• 35. It is not in accordance with Christian doctrines to preach and teach that those who buy off souls, or purchase confessional licenses , have no need to repent of their own sins.
    • 36. Any Christian whatsoever, who is truly repentant, enjoys plenary remission from penalty and guilt, and this is given him without letters of indulgence .
    At least 37 of 95 theses explicitly concern the sale of indulgences
  • 15. Luther: The “Wild Boar”
    • In 1520 Luther laid his axe at the root of the Roman Catholic church by publishing 5 major books exposing various corruptions*
      • Treatise on Good Works
      • The Papacy of Rome
      • Address to the Christian Nobility of the German Nation
      • Babylonian Captivity of the Church
      • The Freedom of the Christian
    • In 1520 Luther also published many other less substantial writings
    • In total his literary output against church corruption was prolific in 1520
    • * See page 161 in Turning Points for details regarding the content of these books
  • 16. Question for Discussion
    • In a sense, Luther was attacking the medieval synthesis that propped up Christendom. How did Luther impact the medieval concept of Christendom by his ideas and theology?
  • 17. Christendom’s Central Convictions
    • Human beings, corrupted by sin, need salvation, which is accomplished by the merit of Christ communicated through God’s grace
    • God’s saving grace comes through the sacraments in a social setting defined by the cooperation of church & state
  • 18. The 7 Roman Catholic Sacraments
    • The Ideal Comprehensive Life Course
    • Baptism
    • Confirmation
    • Penance
    • Eucharist
    • Holy Orders
    • Marriage
    • Extreme Unction
    Sacraments stood for spiritual realities and worked toward the salvation of those who participated in them.
  • 19. Medieval View of Sacraments
    • Exhibit the principles of the incarnation, whereby the most important spiritual realities were embodied in a material form
    • Express the objective character of God’s action on behalf of humanity
      • Receiving God’s grace depended upon actually receiving the vehicle of that grace, and not so much on how one felt about the transaction
      • Latin: ex opere operato ; trans: “from the work done”
    • Reinforce the essentially social structure of grace, the fact that Christ worked for his people together through the institutional church.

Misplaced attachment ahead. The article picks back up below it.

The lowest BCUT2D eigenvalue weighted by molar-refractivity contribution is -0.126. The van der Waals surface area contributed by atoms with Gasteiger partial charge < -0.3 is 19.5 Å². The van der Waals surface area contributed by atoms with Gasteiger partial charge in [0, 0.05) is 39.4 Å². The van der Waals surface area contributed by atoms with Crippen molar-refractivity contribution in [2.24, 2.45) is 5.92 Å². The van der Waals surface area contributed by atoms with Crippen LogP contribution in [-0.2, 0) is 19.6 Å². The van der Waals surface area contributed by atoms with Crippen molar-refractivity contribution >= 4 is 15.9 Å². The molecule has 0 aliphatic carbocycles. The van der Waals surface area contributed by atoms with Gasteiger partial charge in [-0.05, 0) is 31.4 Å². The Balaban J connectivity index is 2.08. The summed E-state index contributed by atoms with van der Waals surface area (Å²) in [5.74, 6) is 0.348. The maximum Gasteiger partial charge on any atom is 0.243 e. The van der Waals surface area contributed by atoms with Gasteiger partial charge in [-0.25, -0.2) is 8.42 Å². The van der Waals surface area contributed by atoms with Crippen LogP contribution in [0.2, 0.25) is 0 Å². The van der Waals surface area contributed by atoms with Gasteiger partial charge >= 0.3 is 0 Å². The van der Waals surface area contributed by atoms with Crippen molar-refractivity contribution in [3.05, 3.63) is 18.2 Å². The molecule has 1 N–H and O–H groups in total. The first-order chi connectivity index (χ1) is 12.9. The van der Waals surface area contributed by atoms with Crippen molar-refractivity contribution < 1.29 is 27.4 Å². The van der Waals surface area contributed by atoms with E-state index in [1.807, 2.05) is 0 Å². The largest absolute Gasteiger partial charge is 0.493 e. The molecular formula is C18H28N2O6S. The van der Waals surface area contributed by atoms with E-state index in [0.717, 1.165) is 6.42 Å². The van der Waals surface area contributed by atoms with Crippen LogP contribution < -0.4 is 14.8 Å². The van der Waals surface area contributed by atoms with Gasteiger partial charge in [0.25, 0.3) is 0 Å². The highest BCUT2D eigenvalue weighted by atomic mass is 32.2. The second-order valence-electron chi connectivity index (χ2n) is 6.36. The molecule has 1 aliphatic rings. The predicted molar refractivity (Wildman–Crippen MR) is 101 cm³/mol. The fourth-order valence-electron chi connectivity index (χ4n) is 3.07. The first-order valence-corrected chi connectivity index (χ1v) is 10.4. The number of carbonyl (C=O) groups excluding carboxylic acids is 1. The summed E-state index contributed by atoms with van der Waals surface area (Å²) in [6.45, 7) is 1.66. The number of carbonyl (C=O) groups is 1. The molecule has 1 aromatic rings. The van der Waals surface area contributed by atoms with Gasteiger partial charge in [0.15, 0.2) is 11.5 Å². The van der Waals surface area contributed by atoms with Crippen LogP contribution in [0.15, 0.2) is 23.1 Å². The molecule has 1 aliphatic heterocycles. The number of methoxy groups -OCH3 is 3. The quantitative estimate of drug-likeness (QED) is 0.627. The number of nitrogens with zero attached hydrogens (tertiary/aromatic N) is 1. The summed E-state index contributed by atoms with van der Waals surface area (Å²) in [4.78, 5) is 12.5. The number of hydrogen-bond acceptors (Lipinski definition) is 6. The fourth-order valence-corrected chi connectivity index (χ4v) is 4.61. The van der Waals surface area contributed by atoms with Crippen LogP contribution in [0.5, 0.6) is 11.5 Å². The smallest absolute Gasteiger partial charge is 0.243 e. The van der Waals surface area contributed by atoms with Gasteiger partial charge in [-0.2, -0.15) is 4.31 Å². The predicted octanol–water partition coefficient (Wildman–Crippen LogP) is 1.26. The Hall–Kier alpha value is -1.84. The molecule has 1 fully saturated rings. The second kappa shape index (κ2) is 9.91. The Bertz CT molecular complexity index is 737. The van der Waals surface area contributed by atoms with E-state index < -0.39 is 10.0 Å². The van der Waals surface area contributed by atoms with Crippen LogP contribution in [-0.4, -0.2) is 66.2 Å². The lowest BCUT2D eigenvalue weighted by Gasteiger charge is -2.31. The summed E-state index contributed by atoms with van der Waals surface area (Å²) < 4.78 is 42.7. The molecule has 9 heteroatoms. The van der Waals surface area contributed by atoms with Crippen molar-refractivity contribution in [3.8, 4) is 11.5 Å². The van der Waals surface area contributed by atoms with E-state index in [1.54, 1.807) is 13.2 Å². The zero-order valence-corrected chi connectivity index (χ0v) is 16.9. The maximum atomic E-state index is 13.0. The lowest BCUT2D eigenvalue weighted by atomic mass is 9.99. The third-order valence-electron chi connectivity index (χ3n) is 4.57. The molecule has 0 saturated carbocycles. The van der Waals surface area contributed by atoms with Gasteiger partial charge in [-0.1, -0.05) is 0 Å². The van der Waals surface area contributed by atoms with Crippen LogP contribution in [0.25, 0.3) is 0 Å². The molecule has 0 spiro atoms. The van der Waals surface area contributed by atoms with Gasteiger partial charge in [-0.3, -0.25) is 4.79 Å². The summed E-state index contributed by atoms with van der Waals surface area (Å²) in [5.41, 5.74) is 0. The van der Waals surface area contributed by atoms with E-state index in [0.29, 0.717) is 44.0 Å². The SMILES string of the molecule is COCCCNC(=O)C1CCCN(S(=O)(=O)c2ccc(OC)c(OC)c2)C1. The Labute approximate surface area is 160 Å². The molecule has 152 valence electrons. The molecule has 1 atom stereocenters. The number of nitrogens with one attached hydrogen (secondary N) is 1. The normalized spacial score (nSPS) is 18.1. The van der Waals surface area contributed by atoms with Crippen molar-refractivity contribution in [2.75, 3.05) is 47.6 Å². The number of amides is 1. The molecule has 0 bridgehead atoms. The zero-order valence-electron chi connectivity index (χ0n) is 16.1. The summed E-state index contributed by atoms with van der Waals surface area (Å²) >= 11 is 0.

• 20. Sacraments in Christendom
    • Institutional church was the sole mediator of the sacraments, and thus the sole mediator of God’s grace for salvation
    • Since the salvation of sinners is paramount, all spheres of life must bow to the church
      • Political leaders must cooperate with church
      • Education must be compatible with church
      • Economic structures must support the church
      • Social order ideals must imitate church patterns
    • Effect: the church was foundational to all of life
  • 21. A Wanted Man
    • In June 1520 the pope issued the papal bull (written mandate) Exsurge Domine (Latin: Rise up O Lord!)
      • It called Luther “the wild boar from the forest” whose tongue was a “fire”
      • It accused Luther of seeking to destroy the church
    • Luther was now a criminal in the sight of the church and the civil magistrate
    • Luther publically burned a copy of the papal bull thereby becoming a fugitive from the emperor and the pope
    • In 1521 Luther secured a “safe conduct” pass to his hearing before the emperor Charles V in Worms (in Germany)
  • 22. Luther’s Trial: The Diet of Worms
    • ”Luther” movie: Diet of Worms scene
      • http://youtu.be/r5P7QkHCfaI
  • 23. Three Parties at the Trial 1. The Accused: Martin Luther 2. The Holy Roman Emperor: Charles V 3. The Church: Italian Church Officials
  • 24. Diet of Worms: At a Glance
    • Date: April 18, 1521
    • Location: Improvised imperial hall in Worms (on the Rhine river south of Mainz)
    • On trial: Martin Luther, 37 year old monk with 15 years service in the monastery
    • Purpose: Summon Martin Luther to publicly recant his writings regarding
      • The gospel
      • The nature of the Church
      • The current state of Christendom
  • 25. Luther’s Careful Response
    • His books were of three different kinds
      • Simple Christian piety (nothing controversial)
      • Against the doctrinal and moral evils of popes and papists (evils no one would dare defend)
      • Book containing some things perhaps overly harsh
    • Luther expressed his willingness to consider retracting books from the third group ON ONE IMPORTANT CONDITION
  • 26. Luther’s Gauntlet
    • “ Therefore I ask by the mercy of God, may your most serene majesty, most illustrious lordships, or anyone at all who is able, either high or low, bear witness, expose my errors, overthrowing them by the writings of the prophets and the evangelists. Once I have been taught I shall be quite ready to renounce every error, and I shall be the first to cast my books in the fire .”
  • 27. An Answer Without Horn or Tooth
    • Luther was asked to be more clear and answer the question: “Will you recant or not?”